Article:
Identified two years ago as being one of Kentucky’s lowest-performing schools, East Carter High has improved enough to gain the notice of the state’s top education official.
Education Commissioner Terry Holliday sent East Carter a message noting it is in the top 10 in the state in increasing its college and career readiness numbers.
In a year, from 2011 to 2012, the school went from 27 percent of its students being considered college- or career-ready on graduation to 66 percent.
The 39-percentage-point increase is hugely significant in light of new state accountability standards that focus on college and career readiness.
East Carter has improved by other measures too, according to Principal Larry Kiser. From test scores being in the bottom 5 percent in the state when designated a persistently low achieving school, it now places in the 71st percentile.
It has done so through a combination of new and tough educational guidelines and the assistance of an educational recovery staff of experts.
The recovery staff, which includes specialists in mathematics and English, is headed by Julia Rawlings, a Fleming County educator who has had teaching positions, school and district administrative posts and state appointments, including a stint as a highly skilled educator for the Kentucky Department of Education.
As a mentor to Kiser and faculty, Rawlings evaluates curriculum, assessments and other facets of the educational process at East Carter.
One of the chief emphases is on student engagement, according to Rawlings. “If students are engaged, hands-on, minds-on, they are more apt to hold the content,” she said.
It starts with maximizing class time by assigning work that starts the moment students walk into the classroom, setting learning targets, and using regular assessments to monitor each student’s progress.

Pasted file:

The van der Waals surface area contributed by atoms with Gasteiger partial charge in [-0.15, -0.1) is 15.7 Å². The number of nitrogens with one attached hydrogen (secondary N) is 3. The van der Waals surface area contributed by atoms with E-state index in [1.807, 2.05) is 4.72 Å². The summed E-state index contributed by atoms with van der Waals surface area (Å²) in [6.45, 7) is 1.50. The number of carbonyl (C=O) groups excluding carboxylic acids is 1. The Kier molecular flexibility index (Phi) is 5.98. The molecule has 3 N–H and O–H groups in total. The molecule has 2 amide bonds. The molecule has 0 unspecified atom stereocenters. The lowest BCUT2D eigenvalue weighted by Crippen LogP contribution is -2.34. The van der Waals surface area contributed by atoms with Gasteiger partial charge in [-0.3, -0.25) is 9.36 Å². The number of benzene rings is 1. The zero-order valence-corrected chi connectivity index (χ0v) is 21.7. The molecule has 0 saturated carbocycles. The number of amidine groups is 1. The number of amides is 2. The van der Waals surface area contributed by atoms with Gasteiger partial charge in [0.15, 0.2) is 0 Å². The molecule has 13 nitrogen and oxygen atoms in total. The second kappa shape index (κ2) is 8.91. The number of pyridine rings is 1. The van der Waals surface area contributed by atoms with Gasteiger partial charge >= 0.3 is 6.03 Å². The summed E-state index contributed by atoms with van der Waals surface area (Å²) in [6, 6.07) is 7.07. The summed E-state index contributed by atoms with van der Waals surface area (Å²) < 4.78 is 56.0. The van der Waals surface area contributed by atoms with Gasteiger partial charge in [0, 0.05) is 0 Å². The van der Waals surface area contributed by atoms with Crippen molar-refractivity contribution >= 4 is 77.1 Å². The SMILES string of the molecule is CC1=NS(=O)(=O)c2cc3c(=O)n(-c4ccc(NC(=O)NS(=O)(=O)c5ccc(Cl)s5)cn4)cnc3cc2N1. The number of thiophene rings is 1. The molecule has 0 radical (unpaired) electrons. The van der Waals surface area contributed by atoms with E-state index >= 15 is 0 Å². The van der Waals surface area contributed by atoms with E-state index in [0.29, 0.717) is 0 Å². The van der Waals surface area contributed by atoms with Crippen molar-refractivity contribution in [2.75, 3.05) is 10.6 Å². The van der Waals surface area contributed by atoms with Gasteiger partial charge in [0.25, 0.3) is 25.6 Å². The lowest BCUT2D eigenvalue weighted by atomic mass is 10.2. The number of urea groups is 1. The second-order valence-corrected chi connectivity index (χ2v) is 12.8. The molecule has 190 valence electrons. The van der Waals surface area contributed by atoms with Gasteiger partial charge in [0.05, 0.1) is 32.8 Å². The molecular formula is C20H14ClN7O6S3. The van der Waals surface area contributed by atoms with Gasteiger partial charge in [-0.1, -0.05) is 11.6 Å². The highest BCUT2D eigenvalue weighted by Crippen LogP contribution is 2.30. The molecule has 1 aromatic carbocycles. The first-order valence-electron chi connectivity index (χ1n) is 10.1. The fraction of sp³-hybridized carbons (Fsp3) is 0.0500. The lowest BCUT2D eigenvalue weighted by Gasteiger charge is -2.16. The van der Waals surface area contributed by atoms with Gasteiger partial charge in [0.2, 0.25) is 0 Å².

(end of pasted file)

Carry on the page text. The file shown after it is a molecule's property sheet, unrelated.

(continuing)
Among tactics for engaging students is issuing them notebooks through which they take part in East Carter’s emphasis on using data to steer its improvement. Students record test scores, graph their progress and take notes on their class performance.
“We have become one of the most data-driven schools in the district,” Kiser said.
Planning is made on 30-day, 60-day and 90-day schedules, which make it flexible enough to change at almost a moment’s notice if teachers and administrators see a piece of the plan is not working well enough.
“It makes us look at what we are doing to achieve our goals,” Rawlings said. The goals also are more specific and whatever doesn’t get done in the 30-day plan rolls over to the 60-day time frame.
Recovery leaders are asking both staff and students to list both achievements and barriers to learning, and use what they hear to improve the educational and testing process, Rawlings said.
“Everything you do can be improved on,” Superintendent Ronnie Dotson said.
A school leadership team meets every other week. During the first year of the recovery it met weekly. It consists of school administrators, recovery staffers, central office administrators, and department heads.
The state will perform its next assessment of the school at the end of January and East Carter will continue its turnaround process for another year.
MIKE JAMES can be reached at firstname.lastname@example.org or (606) 326-2652.